Kitchen Curious: Get scrappy with scrapple

Griddled Polenta Scrapple, a recipe from “One Good Dish” by David Tanis (Artisan Books, 2013), offers some Italian flavors. CONTRIBUTED BY GENTL & HYERS
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Griddled Polenta Scrapple, a recipe from “One Good Dish” by David Tanis (Artisan Books, 2013), offers some Italian flavors. CONTRIBUTED BY GENTL & HYERS

My mom likes to remind my siblings and me that she grew up poor. Food and mealtimes offer occasion for her to recount her penniless Iowa upbringing.

When we celebrated the holidays with her in December, she turned a conversation about who in the family has an affinity for hot dogs into a woe is me moment: “We ate hot dogs all the time because that’s all we had,” Mom said.

Cornmeal presents more opportunities for my mom to wax poetic about her days of poverty. In her house, they used to fry leftover cornbread in lard then pour maple syrup over it. That was breakfast. They called it cornmeal mush. Cue the violin.

Scrapple is another fried cornmeal variation my mom associates with hard times. Rather than griddle baked cornbread, the cornmeal is cooked like polenta on the stovetop, mixed with some sort of meaty ingredient such as pork sausage, transferred to a dish to cool and set, then cut into wedges and fried.

Caption
Griddled Polenta Scrapple is a recipe from “One Good Dish” by David Tanis (Artisan Books, 2013). CONTRIBUTED BY GENTL & HYERS

Griddled Polenta Scrapple is a recipe from “One Good Dish” by David Tanis (Artisan Books, 2013). CONTRIBUTED BY GENTL & HYERS
Caption
Griddled Polenta Scrapple is a recipe from “One Good Dish” by David Tanis (Artisan Books, 2013). CONTRIBUTED BY GENTL & HYERS

David Tanis recounts in his “One Good Dish” (Artisan Books, 2013) that scrapple is a traditional Pennsylvania Dutch favorite and that the dish is featured on menus throughout the mid-Atlantic states. The variation that he offers in his cookbook brings Italian flavors into the picture: Spicy Italian fennel sausages, fresh rosemary and Parmesan cheese are all stirred into the cooked polenta before it gets set into a pie plate, refrigerated until firm, then fried in a cast-iron skillet.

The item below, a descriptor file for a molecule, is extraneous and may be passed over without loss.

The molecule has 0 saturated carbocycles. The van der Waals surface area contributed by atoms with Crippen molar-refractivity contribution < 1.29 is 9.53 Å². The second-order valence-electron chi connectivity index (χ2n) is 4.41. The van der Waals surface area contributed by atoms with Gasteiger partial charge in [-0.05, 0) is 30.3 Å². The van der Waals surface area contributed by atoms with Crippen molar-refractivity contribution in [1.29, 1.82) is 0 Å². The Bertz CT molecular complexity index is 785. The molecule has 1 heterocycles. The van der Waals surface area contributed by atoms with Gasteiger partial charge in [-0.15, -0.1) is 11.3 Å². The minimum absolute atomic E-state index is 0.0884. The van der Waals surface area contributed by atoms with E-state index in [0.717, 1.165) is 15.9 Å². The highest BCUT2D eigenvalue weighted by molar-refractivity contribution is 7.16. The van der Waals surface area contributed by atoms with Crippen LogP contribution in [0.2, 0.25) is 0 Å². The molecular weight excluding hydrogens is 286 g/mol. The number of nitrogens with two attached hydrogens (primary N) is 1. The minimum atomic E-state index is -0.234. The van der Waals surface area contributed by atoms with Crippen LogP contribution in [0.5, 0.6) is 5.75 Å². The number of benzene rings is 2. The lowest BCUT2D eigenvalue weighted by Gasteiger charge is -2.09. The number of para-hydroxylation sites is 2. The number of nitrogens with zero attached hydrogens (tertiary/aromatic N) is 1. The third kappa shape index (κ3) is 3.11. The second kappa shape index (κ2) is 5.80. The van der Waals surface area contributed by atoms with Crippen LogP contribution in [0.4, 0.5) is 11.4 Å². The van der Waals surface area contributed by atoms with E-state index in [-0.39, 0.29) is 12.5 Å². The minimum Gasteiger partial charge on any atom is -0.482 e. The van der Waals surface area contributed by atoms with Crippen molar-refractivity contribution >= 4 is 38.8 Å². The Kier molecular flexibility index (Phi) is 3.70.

Cornmeal might be a cheap ingredient, but it makes for mighty fine eating.

Caption
Scrapple starts with a pot of cooked polenta, made with cornmeal. LIGAYA FIGUERAS / LIGAYA.FIGUERAS@AJC.COM

Scrapple starts with a pot of cooked polenta, made with cornmeal. LIGAYA FIGUERAS / LIGAYA.FIGUERAS@AJC.COM
Caption
Scrapple starts with a pot of cooked polenta, made with cornmeal. LIGAYA FIGUERAS / LIGAYA.FIGUERAS@AJC.COM

Griddled Polenta Scrapple

Griddled Polenta Scrapple
  • 4 cups water, more as needed
  • Salt and pepper
  • 1 cup stone-ground polenta (cornmeal)
  • 1 pound spicy Italian sausages or pork sausage
  • 2 teaspoons chopped rosemary
  • 1/2 cup grated Parmigiano-Reggiano cheese
  • Olive oil
  • All-purpose flour for dusting
  • Bring the water to a boil in a large, heavy saucepan. Add 2 teaspoons salt. Whisk in the polenta and stir well. After a minute or two, when the polenta has thickened a bit, reduce the heat to low and let cook gently, stirring occasionally, for about 45 minutes, until the grains have swollen and no raw cornmeal taste remains. (If the polenta gets too dry, add a little more water from time to time. I used an additional 1/2 cup water, stirring in about 3 tablespoons each time.)
  • Meanwhile, cook the sausage: Heat a wide skillet over medium-high heat. Add the sausage meat (casings removed if purchased) and let it brown, using a spatula to crumble it into rough pieces, until cooked through, about 5 minutes. Set aside at room temperature while the polenta finishes cooking.
  • When the polenta is done, add the sausage, along with the rosemary and Parmesan, stirring well to combine. Taste a spoonful of the mixture (let it cool first, so you don’t burn your mouth), then adjust the seasoning with salt and pepper. Spread the mixture onto a lightly oiled baking sheet or pie pan (use olive oil) to a depth of 3/4 inch. Cool until a skin forms on top, then cover with plastic wrap and let firm up in the refrigerator, preferably overnight.
  • Heat a large cast-iron griddle or skillet over medium-high heat. Add a thin layer of olive oil. Cut the scrapple into wedges and dust lightly with flour on both sides. Put the wedges “skin” side down on the griddle. Cook gently until nicely browned and crisp, about 4 to 5 minutes, then flip and cook on the other side. Serves 4.

Nutritional information

Per serving: (using Italian sausage) - 762 calories (percent of calories from fat, 55), 27 grams protein, 58 grams carbohydrates, 7 grams fiber, 46 grams fat (16 grams saturated), 94 milligrams cholesterol, 1,023 milligrams sodium.

Excerpted from “One Good Dish” by David Tanis (Artisan Books), copyright © 2013.

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